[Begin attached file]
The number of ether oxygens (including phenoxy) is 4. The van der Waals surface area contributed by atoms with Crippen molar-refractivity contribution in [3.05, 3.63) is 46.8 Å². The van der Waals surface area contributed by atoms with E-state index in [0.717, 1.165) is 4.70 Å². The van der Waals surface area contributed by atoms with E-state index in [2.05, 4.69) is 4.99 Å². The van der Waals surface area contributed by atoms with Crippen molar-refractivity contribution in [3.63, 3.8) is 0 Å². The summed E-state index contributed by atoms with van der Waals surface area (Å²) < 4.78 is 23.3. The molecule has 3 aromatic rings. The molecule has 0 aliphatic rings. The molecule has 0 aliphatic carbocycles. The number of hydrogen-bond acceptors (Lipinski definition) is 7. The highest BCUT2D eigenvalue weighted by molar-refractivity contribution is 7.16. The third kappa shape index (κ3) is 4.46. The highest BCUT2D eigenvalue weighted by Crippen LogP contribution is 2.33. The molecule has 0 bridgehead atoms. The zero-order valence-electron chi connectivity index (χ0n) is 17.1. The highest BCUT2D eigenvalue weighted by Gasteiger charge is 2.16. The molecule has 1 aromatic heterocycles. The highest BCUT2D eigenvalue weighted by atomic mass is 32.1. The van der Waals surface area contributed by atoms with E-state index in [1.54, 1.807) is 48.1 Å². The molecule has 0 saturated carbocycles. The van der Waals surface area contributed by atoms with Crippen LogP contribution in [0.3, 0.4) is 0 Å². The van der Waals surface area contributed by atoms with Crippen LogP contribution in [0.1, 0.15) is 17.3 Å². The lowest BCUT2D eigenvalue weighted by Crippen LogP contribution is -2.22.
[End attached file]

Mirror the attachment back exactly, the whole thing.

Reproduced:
The number of ether oxygens (including phenoxy) is 4. The van der Waals surface area contributed by atoms with Crippen molar-refractivity contribution in [3.05, 3.63) is 46.8 Å². The van der Waals surface area contributed by atoms with E-state index in [0.717, 1.165) is 4.70 Å². The van der Waals surface area contributed by atoms with E-state index in [2.05, 4.69) is 4.99 Å². The van der Waals surface area contributed by atoms with Crippen molar-refractivity contribution in [3.63, 3.8) is 0 Å². The summed E-state index contributed by atoms with van der Waals surface area (Å²) < 4.78 is 23.3. The molecule has 3 aromatic rings. The molecule has 0 aliphatic rings. The molecule has 0 aliphatic carbocycles. The number of hydrogen-bond acceptors (Lipinski definition) is 7. The highest BCUT2D eigenvalue weighted by molar-refractivity contribution is 7.16. The third kappa shape index (κ3) is 4.46. The highest BCUT2D eigenvalue weighted by Crippen LogP contribution is 2.33. The molecule has 0 bridgehead atoms. The zero-order valence-electron chi connectivity index (χ0n) is 17.1. The highest BCUT2D eigenvalue weighted by Gasteiger charge is 2.16. The molecule has 1 aromatic heterocycles. The highest BCUT2D eigenvalue weighted by atomic mass is 32.1. The van der Waals surface area contributed by atoms with E-state index in [1.54, 1.807) is 48.1 Å². The molecule has 0 saturated carbocycles. The van der Waals surface area contributed by atoms with Crippen LogP contribution in [0.3, 0.4) is 0 Å². The van der Waals surface area contributed by atoms with Crippen LogP contribution in [0.1, 0.15) is 17.3 Å². The lowest BCUT2D eigenvalue weighted by Crippen LogP contribution is -2.22.